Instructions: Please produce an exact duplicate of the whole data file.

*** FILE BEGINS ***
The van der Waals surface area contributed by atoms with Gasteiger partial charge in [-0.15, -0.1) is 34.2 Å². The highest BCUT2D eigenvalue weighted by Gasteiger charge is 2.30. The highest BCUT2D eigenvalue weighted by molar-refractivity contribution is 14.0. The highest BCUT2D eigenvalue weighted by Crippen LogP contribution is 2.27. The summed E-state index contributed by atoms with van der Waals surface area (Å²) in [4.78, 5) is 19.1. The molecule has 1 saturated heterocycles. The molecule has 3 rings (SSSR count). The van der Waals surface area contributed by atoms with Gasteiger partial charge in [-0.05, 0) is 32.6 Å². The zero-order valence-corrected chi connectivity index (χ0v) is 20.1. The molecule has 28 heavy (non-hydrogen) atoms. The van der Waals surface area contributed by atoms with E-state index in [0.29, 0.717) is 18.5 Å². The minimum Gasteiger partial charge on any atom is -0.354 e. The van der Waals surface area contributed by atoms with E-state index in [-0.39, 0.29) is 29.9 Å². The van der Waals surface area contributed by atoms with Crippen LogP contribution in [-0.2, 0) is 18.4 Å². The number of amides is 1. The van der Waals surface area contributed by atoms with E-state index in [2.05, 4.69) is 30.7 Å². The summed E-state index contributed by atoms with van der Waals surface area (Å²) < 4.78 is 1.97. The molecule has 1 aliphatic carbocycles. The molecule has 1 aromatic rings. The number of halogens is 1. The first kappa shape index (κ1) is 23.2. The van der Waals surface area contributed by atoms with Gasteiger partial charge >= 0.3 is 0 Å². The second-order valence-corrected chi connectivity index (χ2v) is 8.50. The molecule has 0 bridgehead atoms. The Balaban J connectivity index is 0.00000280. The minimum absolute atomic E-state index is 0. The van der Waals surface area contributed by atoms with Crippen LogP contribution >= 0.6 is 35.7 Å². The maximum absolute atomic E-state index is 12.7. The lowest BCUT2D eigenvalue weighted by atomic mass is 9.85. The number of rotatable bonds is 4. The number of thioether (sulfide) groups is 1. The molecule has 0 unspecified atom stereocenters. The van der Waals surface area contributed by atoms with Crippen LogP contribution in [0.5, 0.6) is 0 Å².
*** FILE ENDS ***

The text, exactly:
The van der Waals surface area contributed by atoms with Gasteiger partial charge in [-0.15, -0.1) is 34.2 Å². The highest BCUT2D eigenvalue weighted by Gasteiger charge is 2.30. The highest BCUT2D eigenvalue weighted by molar-refractivity contribution is 14.0. The highest BCUT2D eigenvalue weighted by Crippen LogP contribution is 2.27. The summed E-state index contributed by atoms with van der Waals surface area (Å²) in [4.78, 5) is 19.1. The molecule has 1 saturated heterocycles. The molecule has 3 rings (SSSR count). The van der Waals surface area contributed by atoms with Gasteiger partial charge in [-0.05, 0) is 32.6 Å². The zero-order valence-corrected chi connectivity index (χ0v) is 20.1. The molecule has 28 heavy (non-hydrogen) atoms. The van der Waals surface area contributed by atoms with E-state index in [0.29, 0.717) is 18.5 Å². The minimum Gasteiger partial charge on any atom is -0.354 e. The van der Waals surface area contributed by atoms with E-state index in [-0.39, 0.29) is 29.9 Å². The van der Waals surface area contributed by atoms with Crippen LogP contribution in [-0.2, 0) is 18.4 Å². The number of amides is 1. The van der Waals surface area contributed by atoms with E-state index in [2.05, 4.69) is 30.7 Å². The summed E-state index contributed by atoms with van der Waals surface area (Å²) < 4.78 is 1.97. The molecule has 1 aliphatic carbocycles. The molecule has 1 aromatic rings. The number of halogens is 1. The first kappa shape index (κ1) is 23.2. The van der Waals surface area contributed by atoms with Gasteiger partial charge >= 0.3 is 0 Å². The second-order valence-corrected chi connectivity index (χ2v) is 8.50. The molecule has 0 bridgehead atoms. The Balaban J connectivity index is 0.00000280. The minimum absolute atomic E-state index is 0. The van der Waals surface area contributed by atoms with Crippen LogP contribution >= 0.6 is 35.7 Å². The maximum absolute atomic E-state index is 12.7. The lowest BCUT2D eigenvalue weighted by atomic mass is 9.85. The number of rotatable bonds is 4. The number of thioether (sulfide) groups is 1. The molecule has 0 unspecified atom stereocenters. The van der Waals surface area contributed by atoms with Crippen LogP contribution in [0.5, 0.6) is 0 Å².